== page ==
• AndyTheMac

    Like Sambucca, I have been in exactly the same position as you are right now, with the same symptoms, low spirits and treatment side effects, but, like her, I have also recovered. We do so sympathise with how you are feeling, but you will get better. You are still in quite early stages of the illness, and yes it is life limiting for a while but something that you will recover from. No need to apologise for being negative to any of us on here - we all so understand. And as for no longer knowing how to be positive, there are already signs that you are doing just that by joining this forum for a start. I don't know where you live but there might be a support group that meets in your area - meanwhile we are here on this virtual support group so keep offloading whenever you feel the need - a trouble shared is a trouble halved.....!

  • Andy as many of us have said, depression is common with this - and we all really sympathise with you - and can agree with you wholeheartedly. These conditions suck!

    I too had awful depression and was in so much danger of doing something really extreme, my GP put me onto anti-depressant. I took very little - just half a tab per day, but enough to keep me just above depression. I weaned myself off them fairly quickly (best to do). I also had something to help me sleep - and again got off that really quickly. I combined both these chemical sticking plasters with their side-effects with talking counselling and with an advice sheet from the GP on sleep.

    The tabs helped me to re-find some of my natural resilience and the strength to start to help myself because they seemed to allow me to be a tad hopeful (the sleep probably helped there too. No sleep=brain unable to function). The talking counselling was what I think really helped.

    CBT is another type of counselling offered via an introduction from your GP - but I know it is a very overstretched therapy - and needs you to be able to work on yourself. You need to discuss this with your GP - as honestly as you have discussed it here. As I was beyond that I paid for talking counselling. Initially it was exhausting and emotionally painful - and did require some work, but at a gentler pace - there was lots of writing in a notebook, crying and hard things to learn about myself. It has given me lots of techniques I can use even in 'normal' life, so was worth every penny it took, really! The way I describe it is that it helps you to start new filing cabinets for reactions to your experiences, rather than going back to your usual ones e.g. this always happens to me, or, the result of this is usually that..... etc.

    My husband was alarmed by what was happening to me - but he went with me to appointments and also kept an eye on me. It was hard on him - in fact heart issues developed and he ended up in hospital. Again talking was so important, but I found it easier in front of the GP! I guess a third person there takes some of the stress out of it......

    If you are able to get outside when it's dry and not too cold this will also help - but you got ill in Winter and the lack of sun hasn't helped you at all. By the way - are you taking vitD3?? If not you should be. it is important for mood, as well as tons of aspects of your body.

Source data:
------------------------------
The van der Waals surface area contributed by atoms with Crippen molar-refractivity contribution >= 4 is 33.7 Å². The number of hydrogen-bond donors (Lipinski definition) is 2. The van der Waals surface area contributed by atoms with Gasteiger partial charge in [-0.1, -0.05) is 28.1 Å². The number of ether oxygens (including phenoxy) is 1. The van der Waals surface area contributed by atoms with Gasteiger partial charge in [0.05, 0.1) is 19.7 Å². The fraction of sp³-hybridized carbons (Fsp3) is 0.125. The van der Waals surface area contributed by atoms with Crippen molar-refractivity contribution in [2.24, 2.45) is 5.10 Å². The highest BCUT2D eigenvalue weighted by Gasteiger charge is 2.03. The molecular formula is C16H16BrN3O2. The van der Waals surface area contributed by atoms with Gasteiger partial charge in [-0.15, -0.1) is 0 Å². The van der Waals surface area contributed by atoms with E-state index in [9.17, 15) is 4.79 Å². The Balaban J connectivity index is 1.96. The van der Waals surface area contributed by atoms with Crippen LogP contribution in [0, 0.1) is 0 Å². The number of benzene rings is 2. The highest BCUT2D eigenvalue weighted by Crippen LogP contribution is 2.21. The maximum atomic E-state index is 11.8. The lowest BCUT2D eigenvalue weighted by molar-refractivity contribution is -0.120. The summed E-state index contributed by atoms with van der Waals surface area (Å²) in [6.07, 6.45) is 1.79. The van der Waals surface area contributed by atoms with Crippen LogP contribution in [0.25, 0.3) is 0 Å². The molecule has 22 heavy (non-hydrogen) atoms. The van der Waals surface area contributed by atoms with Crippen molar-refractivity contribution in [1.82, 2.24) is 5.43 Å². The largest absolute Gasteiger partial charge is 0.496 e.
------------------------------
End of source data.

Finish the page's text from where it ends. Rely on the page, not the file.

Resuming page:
Please seek help. Please don't keep going downwards. The drugs have changed your life horribly and irrevocably, which is so unfair. There is a way of living with all of this - but you cannot do that journey on your own.

    I am now free of PMR after three years - it has left its physical marks (no way as bad as yours) and I have to come to terms with arthritic developments that might not have attacked me until much later in life, but I'm so happy to be finding my 'new' way. I wish you every success to find 'Andy Mark II'!

  • Green girl- thank you for your endorsement of counselling as a useful resource! I am a counsellor and I have had PMR for 3 years. Whilst I don't think the Pred. has affected my mental health( thank goodness), I am going back into therapy for a while as being this ill for so long is getting me down and I feel in need of some support just now for various reasons. It can be wonderful to talk to an interested and skilful stranger- you don't need to hold anything back for fear of upsetting the other person for one thing.

    I have however had lots of other unpleasant side effects from Pred. too- weight gain, insomnia,itchy skin,buffalo hump, thinning hair and facial hair,blurry vision and dry eyes,- these are just what I can think of now- oh and......forgetfulness!

  • AndyThe Mac

    Andy don't apologise for being negative, when you first encounter GCA it is a daunting prospect, but you can get deal with it, it is finding out how and what suits you.

    I know you have not suffered every side effect it can throw at you, there are 83 and no-one gets them all.

    Is it possible you live near a support group? Have you visited the 4 websites run by PMR GCAuk, PMR&GCAuk North East Support, PMR GCA North West and PMR Scotland.